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Kids Wildly Out of Touch with Natural World, BBC Survey Reveals

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David Gutierrez
NaturalNews
Saturday, Dec 13, 2008

British children are so out of touch with the natural world that they are no longer able to identify common species of plants and animals, according to a survey conducted by BBC Wildlife Magazine.

The results “reinforce the idea that many children don’t spend enough time playing in the green outdoors and enjoying wildlife – something older generations might have taken for granted,” said the magazine’s Fergus Collins.

Seven hundred children between the ages of 9 and 11 were asked to identify various plants and animals from pictures. Just over 50 percent were able to identify a bluebell, with many mistaking the plant for lavender. Only 54 percent were able to identify a blue tit, and only 45 percent knew what an oak tree was. Forty-two percent correctly identified a newt, with many mistaking it for a lizard, and just 12 percent could identify a primrose. Many children mistook a deer for an antelope.

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The children performed slightly better at identifying frogs, with a 62 percent success rate, while 90 and 95 percent could identify badgers and robins, respectively.

The survey also found that playing in the countryside ranked dead last among children’s preferred ways of spending leisure time. Going for a walk or playing outside both ranked lower than playing on the computer or seeing friends.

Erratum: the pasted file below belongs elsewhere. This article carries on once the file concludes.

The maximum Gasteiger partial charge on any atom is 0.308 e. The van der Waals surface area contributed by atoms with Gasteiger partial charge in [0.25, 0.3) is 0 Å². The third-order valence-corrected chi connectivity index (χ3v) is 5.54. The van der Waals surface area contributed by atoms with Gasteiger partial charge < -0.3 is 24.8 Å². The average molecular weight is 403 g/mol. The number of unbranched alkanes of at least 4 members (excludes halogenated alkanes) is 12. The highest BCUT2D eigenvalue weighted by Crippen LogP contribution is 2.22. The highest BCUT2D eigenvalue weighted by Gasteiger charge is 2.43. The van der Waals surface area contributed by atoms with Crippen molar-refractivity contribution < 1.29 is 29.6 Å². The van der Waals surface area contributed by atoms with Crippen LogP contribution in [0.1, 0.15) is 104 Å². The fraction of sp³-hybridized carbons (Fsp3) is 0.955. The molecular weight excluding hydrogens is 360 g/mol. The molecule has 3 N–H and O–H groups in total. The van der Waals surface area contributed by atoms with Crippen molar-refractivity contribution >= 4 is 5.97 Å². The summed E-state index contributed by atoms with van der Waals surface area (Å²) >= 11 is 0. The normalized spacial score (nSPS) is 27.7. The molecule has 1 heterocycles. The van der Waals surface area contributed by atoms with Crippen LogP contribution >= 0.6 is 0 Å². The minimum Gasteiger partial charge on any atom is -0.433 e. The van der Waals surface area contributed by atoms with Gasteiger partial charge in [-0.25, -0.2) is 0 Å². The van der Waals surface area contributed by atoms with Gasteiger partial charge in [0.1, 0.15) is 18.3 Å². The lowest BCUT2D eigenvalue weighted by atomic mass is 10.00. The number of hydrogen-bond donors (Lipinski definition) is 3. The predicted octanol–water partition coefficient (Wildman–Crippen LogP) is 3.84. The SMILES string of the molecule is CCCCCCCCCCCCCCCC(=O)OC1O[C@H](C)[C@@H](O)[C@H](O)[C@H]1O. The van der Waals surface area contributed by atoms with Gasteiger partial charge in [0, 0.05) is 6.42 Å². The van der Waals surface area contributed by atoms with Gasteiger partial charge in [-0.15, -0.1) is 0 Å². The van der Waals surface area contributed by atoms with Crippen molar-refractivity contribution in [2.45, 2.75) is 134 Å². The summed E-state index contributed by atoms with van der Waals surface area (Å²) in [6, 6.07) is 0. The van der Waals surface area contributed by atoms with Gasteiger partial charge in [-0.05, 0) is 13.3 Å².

• A d v e r t i s e m e n t

Sir David Attenborough warned that the findings have dire implications for the future of the environment.

“The wild world is becoming so remote to children that they miss out,” he said, “and an interest in the natural world doesn’t grow as it should. Nobody is going protect the natural world unless they understand it.”
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Experts said that overprotective parents are partially to blame for the results, but so are conservationists, who are often afraid that children will damage nature.

“Environmental sensitivities should not be prioritized over children,” said Martin Maudsley of the University of Gloucestershire. “Play is the primary mechanism through which children engage and connect with the world, and natural environments are particularly attractive, inspiring and satisfying for kids. Something magical occurs when children and wild spaces mix.”

This article was posted: Saturday, December 13, 2008 at 4:18 am





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